World Malaria Day: ‘If we don’t become complacent, we can eliminate malaria like 1965’

PL Joshi, former head of National Vector Borne Disease Control Programme talks to Down To Earth about how malaria vaccination, surveillance and drug resistance

By Banjot Kaur
Published: Thursday 25 April 2019

PL Joshi

On World Malaria Day, Malawi becomes the first country in the world to begin immunising children against malaria under a landmark pilot programme. The new vaccine can protect people from the disease that has affected large populations in sub-Saharan Africa and India. Down To Earth spoke to PL Joshi, former head of National Vector Borne Disease Control Programme and senior advisor of Malaria No More, about the vaccine’s importance for India and if the country would be able to meet the elimination target. Excerpts:

Q. What relevance would the vaccine have for India?

A. It is an important development in the fight against malaria but its efficacy is only 30 per cent. In a country like India, which has the third-highest incidence of the disease, it would have to be procured in bulk. And India being a resource-hit country, it would not be cost-effective to invest something which has so less efficacy, at least at the moment. We will have to use our resources to fight Malaria very prudently

Q. Prime Minister Narendra Modi had committed to eliminate (zero death) malaria from the country by 2030. Do you think it is achievable considering that we had more than five lakh cases in 2017 and about 200 deaths?

We had almost eliminated malaria in 1965 itself. The death rate had come to zero and the incidence reduced to less than 0.1 million cases. But the vector causing malaria became resistant to DDT and in subsequent years the death rate and incidence went up, partially because we became complacent.

Now, cut to the current scenario. We are using synthetic pyrethroid for spraying. By and large it is working barring few exceptional reports of vector becoming resistant to it too. But if we remain lackadaisical, the vector will become resistant to that too. The longer we take to eliminate mosquito, more are the chances of resistance towards the insecticide. So if we don’t become complacent, we would definitely be able to achieve the target.

Q. Is the coverage of spraying adequate?

A. We have to work on it. One of the challenges is that it is not universally acceptable in the community. People may not like health workers coming to their home and spraying. We have to engage with people to convince them because spraying is extremely important.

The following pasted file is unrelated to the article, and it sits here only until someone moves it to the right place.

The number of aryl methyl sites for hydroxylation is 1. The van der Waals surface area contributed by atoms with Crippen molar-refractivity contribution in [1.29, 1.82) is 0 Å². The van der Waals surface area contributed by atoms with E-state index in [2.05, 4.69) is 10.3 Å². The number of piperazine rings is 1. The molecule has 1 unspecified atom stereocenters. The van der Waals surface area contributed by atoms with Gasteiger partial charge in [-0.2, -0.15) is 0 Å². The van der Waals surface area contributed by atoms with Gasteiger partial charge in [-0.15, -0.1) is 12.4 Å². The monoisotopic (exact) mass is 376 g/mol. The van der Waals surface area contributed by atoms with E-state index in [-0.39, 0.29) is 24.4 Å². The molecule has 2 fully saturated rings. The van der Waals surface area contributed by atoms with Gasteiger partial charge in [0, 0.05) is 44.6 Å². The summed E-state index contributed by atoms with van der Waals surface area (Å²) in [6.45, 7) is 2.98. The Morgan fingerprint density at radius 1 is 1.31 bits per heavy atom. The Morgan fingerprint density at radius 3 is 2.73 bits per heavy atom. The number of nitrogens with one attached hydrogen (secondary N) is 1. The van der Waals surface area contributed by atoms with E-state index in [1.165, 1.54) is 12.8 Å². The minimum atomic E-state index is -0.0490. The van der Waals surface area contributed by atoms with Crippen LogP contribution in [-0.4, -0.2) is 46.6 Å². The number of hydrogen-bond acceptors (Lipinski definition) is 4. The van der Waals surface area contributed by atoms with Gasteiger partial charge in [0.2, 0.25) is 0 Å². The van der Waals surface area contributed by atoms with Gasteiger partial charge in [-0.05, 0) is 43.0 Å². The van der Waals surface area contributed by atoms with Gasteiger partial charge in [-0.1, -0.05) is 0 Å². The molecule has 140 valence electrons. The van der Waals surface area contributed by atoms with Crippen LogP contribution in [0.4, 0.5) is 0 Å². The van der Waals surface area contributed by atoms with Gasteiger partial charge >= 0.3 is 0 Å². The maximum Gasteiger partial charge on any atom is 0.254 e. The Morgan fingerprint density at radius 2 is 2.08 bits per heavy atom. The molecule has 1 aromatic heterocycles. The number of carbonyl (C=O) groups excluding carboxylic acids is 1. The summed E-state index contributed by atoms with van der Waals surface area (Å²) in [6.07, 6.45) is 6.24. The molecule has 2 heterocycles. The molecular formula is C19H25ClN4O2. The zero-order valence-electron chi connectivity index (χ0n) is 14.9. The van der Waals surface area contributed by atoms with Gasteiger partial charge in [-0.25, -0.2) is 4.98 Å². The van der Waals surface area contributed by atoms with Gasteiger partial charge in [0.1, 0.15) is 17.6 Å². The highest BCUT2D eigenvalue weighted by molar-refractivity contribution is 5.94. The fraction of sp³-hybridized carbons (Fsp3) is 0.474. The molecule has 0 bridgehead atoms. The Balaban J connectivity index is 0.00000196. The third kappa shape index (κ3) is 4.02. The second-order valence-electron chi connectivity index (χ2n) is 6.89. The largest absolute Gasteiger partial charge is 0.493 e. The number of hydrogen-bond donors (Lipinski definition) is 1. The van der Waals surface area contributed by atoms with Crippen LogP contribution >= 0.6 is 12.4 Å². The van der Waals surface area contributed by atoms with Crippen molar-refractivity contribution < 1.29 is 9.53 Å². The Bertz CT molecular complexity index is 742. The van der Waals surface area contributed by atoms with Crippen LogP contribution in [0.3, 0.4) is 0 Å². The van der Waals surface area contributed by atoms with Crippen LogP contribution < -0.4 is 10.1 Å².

Q. Has our surveillance been up to the mark to achieve the elimination target?

A. There’s no doubt that it has to be intensified. Not just the vector surveillance, but even that of cases of malaria and the deaths. Vector surveillance is very important to focus on the strategy to deal with it. If we don’t know the areas properly, we will miss on the important areas. We need more entomologists for it.

The surveillance of cases and deaths is significant because it helps us understand the pattern of the disease in an area and the specific strategy required. ASHA workers are already a part of the programme, but their participation has to be increased because they are frontline workers in such interior areas where the vector breeds.

Q. What about drug resistance?

A. Chloroquine, the traditional anti-malaria drug, is already out of radar because of drug resistance. We are now using artemisinin-based combination therapy. Barring a few small regions, it has not met the same fate as Chloroquine. But, we may not rule out the eventuality completely. Therefore, the best way is to prevent it. Besides spraying, a lot of insistence is now being given on insecticide-laden nets that the government is distributing in more malaria-prone states. The coverage of these nets has to go up.

Q. How do you assess the Centre-state coordination in implementation of anti-malaria programme?

A. The momentum has to be sustained. States like Odisha, Chhatisgarh, Maharashra, Madhya Pradesh and Jharkhand know that they have to take the disease head on. But other states, where there is incidence of cases though not as much as in these states don’t have this programme in their priority list. This is the new challenge. If they also join the momentum, we would be able to eliminate the disease.

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